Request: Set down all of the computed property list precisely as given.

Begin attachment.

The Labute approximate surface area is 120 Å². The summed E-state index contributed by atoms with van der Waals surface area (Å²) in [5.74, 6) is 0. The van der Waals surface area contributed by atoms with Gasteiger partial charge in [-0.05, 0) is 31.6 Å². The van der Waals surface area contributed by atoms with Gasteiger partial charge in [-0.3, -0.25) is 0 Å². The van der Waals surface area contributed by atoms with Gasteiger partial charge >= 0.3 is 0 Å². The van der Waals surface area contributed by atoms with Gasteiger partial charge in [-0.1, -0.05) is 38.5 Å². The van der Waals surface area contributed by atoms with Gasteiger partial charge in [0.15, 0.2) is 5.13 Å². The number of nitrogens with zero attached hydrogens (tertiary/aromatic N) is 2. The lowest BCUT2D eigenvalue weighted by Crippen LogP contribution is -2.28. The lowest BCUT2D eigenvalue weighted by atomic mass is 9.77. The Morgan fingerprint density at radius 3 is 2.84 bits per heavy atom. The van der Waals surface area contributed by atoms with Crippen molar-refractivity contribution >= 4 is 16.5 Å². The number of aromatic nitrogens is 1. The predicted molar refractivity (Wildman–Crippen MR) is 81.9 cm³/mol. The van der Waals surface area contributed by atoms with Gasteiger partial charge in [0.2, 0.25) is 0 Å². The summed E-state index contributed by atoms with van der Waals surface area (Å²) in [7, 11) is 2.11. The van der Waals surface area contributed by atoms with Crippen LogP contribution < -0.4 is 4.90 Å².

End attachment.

The Labute approximate surface area is 120 Å². The summed E-state index contributed by atoms with van der Waals surface area (Å²) in [5.74, 6) is 0. The van der Waals surface area contributed by atoms with Gasteiger partial charge in [-0.05, 0) is 31.6 Å². The van der Waals surface area contributed by atoms with Gasteiger partial charge in [-0.3, -0.25) is 0 Å². The van der Waals surface area contributed by atoms with Gasteiger partial charge >= 0.3 is 0 Å². The van der Waals surface area contributed by atoms with Gasteiger partial charge in [-0.1, -0.05) is 38.5 Å². The van der Waals surface area contributed by atoms with Gasteiger partial charge in [0.15, 0.2) is 5.13 Å². The number of nitrogens with zero attached hydrogens (tertiary/aromatic N) is 2. The lowest BCUT2D eigenvalue weighted by Crippen LogP contribution is -2.28. The lowest BCUT2D eigenvalue weighted by atomic mass is 9.77. The Morgan fingerprint density at radius 3 is 2.84 bits per heavy atom. The van der Waals surface area contributed by atoms with Crippen molar-refractivity contribution >= 4 is 16.5 Å². The number of aromatic nitrogens is 1. The predicted molar refractivity (Wildman–Crippen MR) is 81.9 cm³/mol. The van der Waals surface area contributed by atoms with Gasteiger partial charge in [0.2, 0.25) is 0 Å². The summed E-state index contributed by atoms with van der Waals surface area (Å²) in [7, 11) is 2.11. The van der Waals surface area contributed by atoms with Crippen LogP contribution < -0.4 is 4.90 Å².